After the Good News: Progressive Faith Beyond Optimism

Front Cover
Unitarian Universalist Association of Congregations, Jan 15, 2019 - Liturgical reform - 184 pages

Progressive faith is at a crossroads. Liberal pulpits ring with grand sermons about the arc that bends toward justice, and about progress “onward and upward forever.” Meanwhile, the people in the pews struggle to attend to the suffering of their souls and the tragic aspects of life. In this engaging polemic, using stories and metaphor, Nancy McDonald Ladd issues a call for change. Speaking from a rising generation of clergy and lay leaders who formed their commitments to liberal religion at the end of the optimistic modernist age, she shows how the religious life is not characterized by endless human advancement, but by lurching movement, crisis-management, and pain.

With humor and humanity, Ladd calls religious progressives to greater authenticity and truth-telling rather than blind optimism. She charts a course forward that includes reclaiming rituals of atonement and lament, and becoming more vulnerable and accountable in our relationships. She shows how, together, we might build a necessary and greater resilience among ourselves and for the generations to come.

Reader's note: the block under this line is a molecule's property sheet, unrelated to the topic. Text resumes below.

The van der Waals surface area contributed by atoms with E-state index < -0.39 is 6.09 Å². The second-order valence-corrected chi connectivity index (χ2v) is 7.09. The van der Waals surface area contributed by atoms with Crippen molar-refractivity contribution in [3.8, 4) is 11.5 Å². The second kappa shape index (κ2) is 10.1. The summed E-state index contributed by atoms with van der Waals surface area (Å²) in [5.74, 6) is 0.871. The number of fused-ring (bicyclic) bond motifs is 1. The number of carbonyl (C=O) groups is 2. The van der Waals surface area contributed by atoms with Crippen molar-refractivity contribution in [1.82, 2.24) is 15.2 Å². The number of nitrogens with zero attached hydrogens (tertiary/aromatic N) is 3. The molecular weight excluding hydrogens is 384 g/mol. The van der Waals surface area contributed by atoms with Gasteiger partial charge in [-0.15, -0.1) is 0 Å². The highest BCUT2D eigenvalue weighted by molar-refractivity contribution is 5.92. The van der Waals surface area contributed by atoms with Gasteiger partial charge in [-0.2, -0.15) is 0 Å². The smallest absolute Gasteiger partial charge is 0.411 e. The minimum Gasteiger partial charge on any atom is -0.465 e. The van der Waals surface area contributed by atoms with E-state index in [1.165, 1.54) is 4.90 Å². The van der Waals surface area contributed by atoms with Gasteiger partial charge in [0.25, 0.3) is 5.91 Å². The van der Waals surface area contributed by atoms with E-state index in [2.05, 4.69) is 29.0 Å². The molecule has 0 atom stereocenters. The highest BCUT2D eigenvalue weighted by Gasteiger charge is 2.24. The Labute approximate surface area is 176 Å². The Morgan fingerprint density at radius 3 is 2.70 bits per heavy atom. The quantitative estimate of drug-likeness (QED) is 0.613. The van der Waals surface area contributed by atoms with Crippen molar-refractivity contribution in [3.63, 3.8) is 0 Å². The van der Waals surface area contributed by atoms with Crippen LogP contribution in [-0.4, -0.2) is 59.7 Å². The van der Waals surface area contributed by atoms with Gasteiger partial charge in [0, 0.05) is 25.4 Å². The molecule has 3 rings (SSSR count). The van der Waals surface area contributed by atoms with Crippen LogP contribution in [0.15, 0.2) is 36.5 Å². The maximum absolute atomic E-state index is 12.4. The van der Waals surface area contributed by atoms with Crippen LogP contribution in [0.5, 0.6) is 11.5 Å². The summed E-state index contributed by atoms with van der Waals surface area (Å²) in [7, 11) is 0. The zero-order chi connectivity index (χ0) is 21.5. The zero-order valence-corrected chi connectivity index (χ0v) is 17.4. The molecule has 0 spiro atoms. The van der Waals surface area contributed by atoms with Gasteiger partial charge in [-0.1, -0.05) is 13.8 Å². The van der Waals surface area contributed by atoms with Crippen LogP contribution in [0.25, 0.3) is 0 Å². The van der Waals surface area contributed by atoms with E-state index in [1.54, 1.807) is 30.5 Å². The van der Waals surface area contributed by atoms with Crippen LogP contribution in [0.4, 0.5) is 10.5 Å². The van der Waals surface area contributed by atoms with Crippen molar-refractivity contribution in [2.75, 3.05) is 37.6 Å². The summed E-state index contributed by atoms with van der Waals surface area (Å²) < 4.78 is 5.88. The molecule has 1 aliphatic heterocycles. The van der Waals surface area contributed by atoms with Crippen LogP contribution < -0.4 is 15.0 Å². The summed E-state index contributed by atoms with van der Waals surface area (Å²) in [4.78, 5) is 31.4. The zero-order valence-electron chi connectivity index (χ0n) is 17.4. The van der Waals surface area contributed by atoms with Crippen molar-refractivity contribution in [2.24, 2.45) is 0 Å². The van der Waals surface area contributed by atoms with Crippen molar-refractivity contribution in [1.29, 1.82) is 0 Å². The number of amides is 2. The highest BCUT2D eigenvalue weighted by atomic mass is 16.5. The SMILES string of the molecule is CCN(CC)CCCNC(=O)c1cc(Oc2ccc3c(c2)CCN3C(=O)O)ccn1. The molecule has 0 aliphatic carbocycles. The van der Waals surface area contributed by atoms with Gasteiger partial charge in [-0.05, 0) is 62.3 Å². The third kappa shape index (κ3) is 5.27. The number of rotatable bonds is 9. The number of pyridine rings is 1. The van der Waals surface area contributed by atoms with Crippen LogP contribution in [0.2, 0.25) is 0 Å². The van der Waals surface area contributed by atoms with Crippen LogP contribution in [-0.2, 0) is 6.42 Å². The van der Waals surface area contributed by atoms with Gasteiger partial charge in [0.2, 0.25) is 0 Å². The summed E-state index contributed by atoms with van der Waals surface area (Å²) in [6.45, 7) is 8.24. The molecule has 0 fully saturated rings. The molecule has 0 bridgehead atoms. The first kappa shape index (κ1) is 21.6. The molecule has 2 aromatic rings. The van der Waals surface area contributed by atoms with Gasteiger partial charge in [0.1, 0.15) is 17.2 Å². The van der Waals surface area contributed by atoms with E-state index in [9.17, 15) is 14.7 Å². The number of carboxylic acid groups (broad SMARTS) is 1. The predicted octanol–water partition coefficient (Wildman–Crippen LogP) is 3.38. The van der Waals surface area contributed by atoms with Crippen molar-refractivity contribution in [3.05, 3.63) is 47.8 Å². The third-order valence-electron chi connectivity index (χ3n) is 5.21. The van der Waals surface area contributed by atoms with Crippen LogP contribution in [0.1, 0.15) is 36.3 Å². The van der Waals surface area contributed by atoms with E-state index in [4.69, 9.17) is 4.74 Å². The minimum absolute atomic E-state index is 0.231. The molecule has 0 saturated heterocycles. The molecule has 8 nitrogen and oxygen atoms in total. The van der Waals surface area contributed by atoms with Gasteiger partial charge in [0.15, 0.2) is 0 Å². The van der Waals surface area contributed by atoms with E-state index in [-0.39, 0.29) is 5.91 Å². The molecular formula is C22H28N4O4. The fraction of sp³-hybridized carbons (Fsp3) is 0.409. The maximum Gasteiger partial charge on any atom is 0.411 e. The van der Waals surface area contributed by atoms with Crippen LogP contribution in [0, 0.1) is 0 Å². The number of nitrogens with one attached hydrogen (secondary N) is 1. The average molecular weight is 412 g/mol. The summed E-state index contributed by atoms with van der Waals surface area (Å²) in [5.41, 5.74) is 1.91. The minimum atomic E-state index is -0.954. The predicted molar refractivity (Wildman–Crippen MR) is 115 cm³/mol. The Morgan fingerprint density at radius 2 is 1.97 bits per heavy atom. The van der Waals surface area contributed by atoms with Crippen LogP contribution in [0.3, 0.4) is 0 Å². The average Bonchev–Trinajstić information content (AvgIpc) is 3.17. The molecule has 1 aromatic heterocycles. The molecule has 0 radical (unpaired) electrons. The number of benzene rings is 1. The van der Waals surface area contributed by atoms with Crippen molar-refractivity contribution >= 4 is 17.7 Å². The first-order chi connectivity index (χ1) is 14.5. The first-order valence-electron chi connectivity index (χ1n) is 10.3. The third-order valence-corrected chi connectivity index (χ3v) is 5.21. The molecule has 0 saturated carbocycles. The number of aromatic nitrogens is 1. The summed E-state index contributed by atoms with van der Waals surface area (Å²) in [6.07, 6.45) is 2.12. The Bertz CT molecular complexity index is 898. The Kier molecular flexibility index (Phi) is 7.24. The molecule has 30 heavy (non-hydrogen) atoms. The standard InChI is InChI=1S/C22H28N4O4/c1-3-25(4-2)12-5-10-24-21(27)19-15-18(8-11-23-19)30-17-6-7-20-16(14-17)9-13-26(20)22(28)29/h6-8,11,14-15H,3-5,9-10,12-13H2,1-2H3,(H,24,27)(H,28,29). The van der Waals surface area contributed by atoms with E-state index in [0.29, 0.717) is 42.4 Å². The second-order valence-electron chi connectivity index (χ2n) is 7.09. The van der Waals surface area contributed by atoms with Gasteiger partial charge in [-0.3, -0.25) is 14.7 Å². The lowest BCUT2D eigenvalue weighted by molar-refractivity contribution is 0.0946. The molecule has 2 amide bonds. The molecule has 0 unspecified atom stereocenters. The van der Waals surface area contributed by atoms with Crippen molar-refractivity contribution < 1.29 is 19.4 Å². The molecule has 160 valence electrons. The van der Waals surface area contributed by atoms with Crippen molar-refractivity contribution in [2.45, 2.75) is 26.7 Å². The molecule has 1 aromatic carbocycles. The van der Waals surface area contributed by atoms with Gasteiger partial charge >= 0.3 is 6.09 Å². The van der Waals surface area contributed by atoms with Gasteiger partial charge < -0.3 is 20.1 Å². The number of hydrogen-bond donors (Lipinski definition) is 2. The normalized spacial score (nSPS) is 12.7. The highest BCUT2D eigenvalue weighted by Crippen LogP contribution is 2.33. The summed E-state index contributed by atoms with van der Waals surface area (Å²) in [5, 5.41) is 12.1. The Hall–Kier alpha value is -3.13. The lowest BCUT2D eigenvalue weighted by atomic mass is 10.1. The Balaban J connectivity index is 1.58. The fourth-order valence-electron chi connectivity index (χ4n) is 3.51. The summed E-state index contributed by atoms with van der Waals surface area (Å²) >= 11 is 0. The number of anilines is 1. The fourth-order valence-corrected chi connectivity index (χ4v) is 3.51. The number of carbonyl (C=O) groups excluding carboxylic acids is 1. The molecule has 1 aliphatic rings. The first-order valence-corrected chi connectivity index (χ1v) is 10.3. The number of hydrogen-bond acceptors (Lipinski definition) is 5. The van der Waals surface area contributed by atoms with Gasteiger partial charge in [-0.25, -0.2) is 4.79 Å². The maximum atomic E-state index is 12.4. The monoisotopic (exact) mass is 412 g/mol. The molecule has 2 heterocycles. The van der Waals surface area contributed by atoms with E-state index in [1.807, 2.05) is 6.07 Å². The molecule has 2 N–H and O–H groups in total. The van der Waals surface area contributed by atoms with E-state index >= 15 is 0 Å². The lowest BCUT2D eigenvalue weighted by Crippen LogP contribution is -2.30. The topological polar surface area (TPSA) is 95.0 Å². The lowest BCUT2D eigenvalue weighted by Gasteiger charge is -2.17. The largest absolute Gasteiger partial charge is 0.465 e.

What people are saying - Write a review

We haven't found any reviews in the usual places.

Contents

TwentyFirstCentury Church
23
Kingdom of God
55
Five The Will to Power and the Power
69
Six We Are Not Going to Get This Right
81
Interconnected
125
Appendix A On Prayers of Confession or Atonement
145
Notes
155
Copyright

Other editions - View all

Common terms and phrases

About the author (2019)

 Nancy McDonald Ladd has served as Senior Minister at River Road Unitarian Universalist Congregation since 2012. Passionate about preaching, liturgy, and social justice, her first commitment is the building of relationships that sustain and challenge us to grow braver in the face of brokenness and loss. Using her background in community organizing, pastoral ministry, and worship design, her goal is to equip colleagues and lay leaders to do the work that is uniquely theirs to do in the congregation and in the world. She lives in Bethesda, Maryland, with her husband and two children.

Bibliographic information